By Chioma Obinna
A new global burden of Disease released, yesterday, has revealed that malaria and HIV are now leading causes of death in Nigeria even as it found that Nigerians now live longer than they did 25 years ago.
In Nigeria, malaria was said to be a leading killer, resulting in 192,284 deaths in 2015. The second and third top causes of death were diarrhoeal diseases and HIV/AIDS, killing 143,689 and 131,873, respectively.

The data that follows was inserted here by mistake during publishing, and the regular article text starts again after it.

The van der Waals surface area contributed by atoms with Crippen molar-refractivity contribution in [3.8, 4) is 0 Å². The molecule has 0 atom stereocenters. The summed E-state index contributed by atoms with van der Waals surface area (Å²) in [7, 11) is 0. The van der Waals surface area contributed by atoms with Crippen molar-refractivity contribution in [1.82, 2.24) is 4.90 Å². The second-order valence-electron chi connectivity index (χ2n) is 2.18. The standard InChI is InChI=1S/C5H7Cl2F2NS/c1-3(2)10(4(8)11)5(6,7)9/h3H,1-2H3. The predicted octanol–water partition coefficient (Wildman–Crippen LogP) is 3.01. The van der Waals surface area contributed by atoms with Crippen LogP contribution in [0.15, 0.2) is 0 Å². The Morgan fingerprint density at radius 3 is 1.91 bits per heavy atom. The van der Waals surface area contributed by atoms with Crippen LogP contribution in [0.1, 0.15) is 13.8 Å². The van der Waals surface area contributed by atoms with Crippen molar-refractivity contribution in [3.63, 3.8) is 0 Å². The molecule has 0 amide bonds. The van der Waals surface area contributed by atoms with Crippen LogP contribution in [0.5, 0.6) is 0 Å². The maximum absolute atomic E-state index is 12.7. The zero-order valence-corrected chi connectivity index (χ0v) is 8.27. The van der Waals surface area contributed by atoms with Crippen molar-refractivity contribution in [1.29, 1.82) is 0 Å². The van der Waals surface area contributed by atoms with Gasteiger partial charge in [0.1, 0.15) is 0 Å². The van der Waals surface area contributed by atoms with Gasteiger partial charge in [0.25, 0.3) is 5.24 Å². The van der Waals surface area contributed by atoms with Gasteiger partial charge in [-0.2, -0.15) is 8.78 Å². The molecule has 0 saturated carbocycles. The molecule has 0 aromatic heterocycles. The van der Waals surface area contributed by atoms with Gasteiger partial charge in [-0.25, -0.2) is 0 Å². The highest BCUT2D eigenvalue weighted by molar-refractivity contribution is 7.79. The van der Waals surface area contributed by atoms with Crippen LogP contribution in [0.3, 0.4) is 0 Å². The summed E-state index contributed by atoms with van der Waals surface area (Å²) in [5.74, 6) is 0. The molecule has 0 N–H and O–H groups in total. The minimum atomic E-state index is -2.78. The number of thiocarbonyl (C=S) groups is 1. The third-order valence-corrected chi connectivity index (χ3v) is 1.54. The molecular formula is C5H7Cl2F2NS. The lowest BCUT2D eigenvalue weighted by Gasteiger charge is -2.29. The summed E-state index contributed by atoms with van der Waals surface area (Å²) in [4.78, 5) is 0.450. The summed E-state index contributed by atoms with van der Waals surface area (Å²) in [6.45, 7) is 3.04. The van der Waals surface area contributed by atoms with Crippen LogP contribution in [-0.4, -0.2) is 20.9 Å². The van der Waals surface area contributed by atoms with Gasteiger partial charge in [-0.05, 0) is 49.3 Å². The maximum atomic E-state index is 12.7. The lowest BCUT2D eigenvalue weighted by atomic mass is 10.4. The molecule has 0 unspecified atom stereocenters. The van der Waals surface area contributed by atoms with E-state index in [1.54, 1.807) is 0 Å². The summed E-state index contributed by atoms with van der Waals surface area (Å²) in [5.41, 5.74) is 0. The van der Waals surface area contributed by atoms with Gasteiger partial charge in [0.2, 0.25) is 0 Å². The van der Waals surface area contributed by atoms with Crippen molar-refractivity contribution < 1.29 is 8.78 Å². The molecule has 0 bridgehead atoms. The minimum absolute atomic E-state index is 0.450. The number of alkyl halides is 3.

Scientists in the new scientific analysis of more than 300 diseases and injuries in 195 countries including Nigeria also noted that income, education, and birth rates, though critical are no longer the only keys to healthy living in the countries.
These and other significant health findings were published in a dedicated issue of The Lancet as part of the Global Burden of Diseases, Injuries, and Risk Factors Study (GBD).
Reacting to the study, Executive Director at the Centre for Healthy Start Initiative and a GBD collaborator, Dr. Bolajoko Olusanya, said: “Despite the limitations of the data sources that formed the basis of these estimates in Nigeria, as with many developing countries, the analytical techniques and the key findings are sufficiently robust.”